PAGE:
b. Progestin “Mini-Pill.”

  1. This is the preferred type of oral birth control used while breastfeeding. The pill must be taken at the same time of the day to be most effective (evening is usually best). When you are ready to stop breastfeeding it is usually best to switch forms of birth control (such as a regular type of pill) before stopping breastfeeding.

c. Depo-Provera:

  1. This form of birth control requires an injection at your doctor’s office every 3 months. Some concerns about Depo-Provera are increased weight gain, irregular menses and decreased bone mass.
  1. d. Mirena: See above description.

Combination birth control (Estrogen and Progestin)

Combination birth control is very effective form of birth control that comes in different forms, such as “The Pill”, patch (Ortho Evra) and vaginal ring (Nuvaring). Estrogen increases your risk of blood clots, but this risk is minimal unless you smoke or have a family history of clotting disorders. If you do smoke, or have a family history of clotting disorders you should not use birth control with estrogen in it. These forms of birth control do not protect from Sexually Transmitted Infections. Side effects to combination birth control may be breast tenderness, water weight gain, and break through vaginal bleeding. Combination birth control have been seen in studies to have a significant decrease in ovarian and endometrial cancer, but there may be a slight increase in breast and cervical cancer. Combination birth control may improve acne.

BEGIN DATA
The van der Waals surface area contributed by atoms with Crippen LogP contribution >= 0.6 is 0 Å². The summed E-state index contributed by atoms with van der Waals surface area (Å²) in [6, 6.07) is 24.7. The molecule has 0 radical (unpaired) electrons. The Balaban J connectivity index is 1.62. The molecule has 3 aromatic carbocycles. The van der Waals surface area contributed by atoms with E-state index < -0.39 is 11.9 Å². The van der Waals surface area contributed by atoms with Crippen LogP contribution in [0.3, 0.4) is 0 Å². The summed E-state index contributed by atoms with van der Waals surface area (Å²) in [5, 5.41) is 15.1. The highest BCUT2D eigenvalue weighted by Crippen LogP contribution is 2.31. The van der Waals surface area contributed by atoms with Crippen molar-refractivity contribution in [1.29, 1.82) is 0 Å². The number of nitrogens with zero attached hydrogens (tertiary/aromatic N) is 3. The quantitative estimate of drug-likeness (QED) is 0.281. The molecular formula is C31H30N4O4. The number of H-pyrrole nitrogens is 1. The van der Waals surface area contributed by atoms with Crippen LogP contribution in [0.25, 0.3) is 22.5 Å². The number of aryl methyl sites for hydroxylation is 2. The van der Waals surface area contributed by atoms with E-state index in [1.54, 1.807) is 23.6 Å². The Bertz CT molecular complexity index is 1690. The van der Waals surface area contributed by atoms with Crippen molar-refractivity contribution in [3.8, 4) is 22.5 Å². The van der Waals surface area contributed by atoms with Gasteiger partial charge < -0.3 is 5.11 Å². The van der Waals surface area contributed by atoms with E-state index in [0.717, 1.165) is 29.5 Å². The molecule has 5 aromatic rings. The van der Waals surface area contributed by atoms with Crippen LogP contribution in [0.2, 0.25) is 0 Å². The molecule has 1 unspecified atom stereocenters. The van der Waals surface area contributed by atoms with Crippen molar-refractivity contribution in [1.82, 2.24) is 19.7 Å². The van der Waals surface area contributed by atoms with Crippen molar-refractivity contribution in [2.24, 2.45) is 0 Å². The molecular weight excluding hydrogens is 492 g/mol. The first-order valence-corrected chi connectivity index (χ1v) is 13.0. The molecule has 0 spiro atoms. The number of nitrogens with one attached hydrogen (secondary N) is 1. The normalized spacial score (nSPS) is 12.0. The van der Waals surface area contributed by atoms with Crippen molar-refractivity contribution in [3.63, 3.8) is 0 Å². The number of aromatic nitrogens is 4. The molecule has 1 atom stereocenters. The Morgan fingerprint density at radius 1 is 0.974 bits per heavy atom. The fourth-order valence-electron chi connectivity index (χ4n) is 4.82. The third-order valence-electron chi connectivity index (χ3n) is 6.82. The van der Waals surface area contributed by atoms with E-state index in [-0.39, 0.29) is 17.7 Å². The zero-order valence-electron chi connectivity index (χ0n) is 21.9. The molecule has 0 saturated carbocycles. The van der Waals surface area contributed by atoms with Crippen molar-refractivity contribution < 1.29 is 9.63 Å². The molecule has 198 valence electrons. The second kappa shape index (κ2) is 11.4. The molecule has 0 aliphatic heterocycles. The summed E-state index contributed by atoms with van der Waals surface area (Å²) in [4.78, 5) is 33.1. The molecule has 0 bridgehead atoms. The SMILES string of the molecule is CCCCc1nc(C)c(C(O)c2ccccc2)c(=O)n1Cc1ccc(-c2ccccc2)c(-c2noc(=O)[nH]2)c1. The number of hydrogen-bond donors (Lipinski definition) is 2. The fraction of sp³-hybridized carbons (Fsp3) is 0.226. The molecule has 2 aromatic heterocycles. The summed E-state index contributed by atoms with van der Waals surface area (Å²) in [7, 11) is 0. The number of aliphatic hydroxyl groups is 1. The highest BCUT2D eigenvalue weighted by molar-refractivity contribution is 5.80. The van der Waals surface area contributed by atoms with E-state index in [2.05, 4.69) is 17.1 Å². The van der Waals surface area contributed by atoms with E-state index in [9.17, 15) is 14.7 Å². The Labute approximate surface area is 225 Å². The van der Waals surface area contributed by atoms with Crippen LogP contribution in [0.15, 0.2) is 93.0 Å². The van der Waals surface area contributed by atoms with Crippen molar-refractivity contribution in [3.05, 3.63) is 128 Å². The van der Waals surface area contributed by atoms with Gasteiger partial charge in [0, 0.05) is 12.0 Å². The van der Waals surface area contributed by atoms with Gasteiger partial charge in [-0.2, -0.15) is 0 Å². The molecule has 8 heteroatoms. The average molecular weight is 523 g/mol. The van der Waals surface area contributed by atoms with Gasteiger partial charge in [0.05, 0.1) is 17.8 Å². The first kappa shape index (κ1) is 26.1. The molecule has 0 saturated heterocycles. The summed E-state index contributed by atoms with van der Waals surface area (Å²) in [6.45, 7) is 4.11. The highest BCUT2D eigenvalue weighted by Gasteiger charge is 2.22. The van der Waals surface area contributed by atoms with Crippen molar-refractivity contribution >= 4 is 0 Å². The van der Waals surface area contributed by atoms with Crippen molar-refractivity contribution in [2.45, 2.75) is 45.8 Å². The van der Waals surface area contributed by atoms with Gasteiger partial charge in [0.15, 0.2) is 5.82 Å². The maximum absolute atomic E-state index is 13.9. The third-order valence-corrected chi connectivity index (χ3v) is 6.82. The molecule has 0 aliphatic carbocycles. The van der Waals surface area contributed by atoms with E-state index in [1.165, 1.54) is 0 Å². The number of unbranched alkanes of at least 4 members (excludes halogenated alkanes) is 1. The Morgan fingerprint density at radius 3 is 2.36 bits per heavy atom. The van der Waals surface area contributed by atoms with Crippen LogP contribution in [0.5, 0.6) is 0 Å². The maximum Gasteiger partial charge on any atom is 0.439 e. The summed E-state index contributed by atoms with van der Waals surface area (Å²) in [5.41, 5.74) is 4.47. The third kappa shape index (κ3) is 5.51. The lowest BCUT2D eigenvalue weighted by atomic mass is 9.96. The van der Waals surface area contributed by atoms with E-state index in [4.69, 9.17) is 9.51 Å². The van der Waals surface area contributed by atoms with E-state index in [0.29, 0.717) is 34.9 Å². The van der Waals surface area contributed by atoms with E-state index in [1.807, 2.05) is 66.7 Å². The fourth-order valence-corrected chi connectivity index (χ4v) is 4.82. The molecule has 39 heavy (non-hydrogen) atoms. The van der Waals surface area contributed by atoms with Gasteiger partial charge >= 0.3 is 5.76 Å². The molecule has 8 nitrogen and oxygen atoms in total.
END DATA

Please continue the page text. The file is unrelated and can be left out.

a. “The Pill”

  1. There are multiple forms of the pill that require the taking of a daily oral pill. Most forms are made to mimic your monthly cycles (Cyclic), but some may suppress your periods (Continuous); whereas, you will not have a period while taking (with the exception of when you initially begin and occasional break through bleeding).

b. NuvaRIng

  1. is inserted vaginally monthly and may be used as a cyclic or continuous birth control.

c. OrthoEvra Patch

  1. is a patch that is worn on your skin and changed weekly. The patch may be used as a continuous or cyclic birth control. Some concerns have been raised as to the patch causing increased risk of blood clots.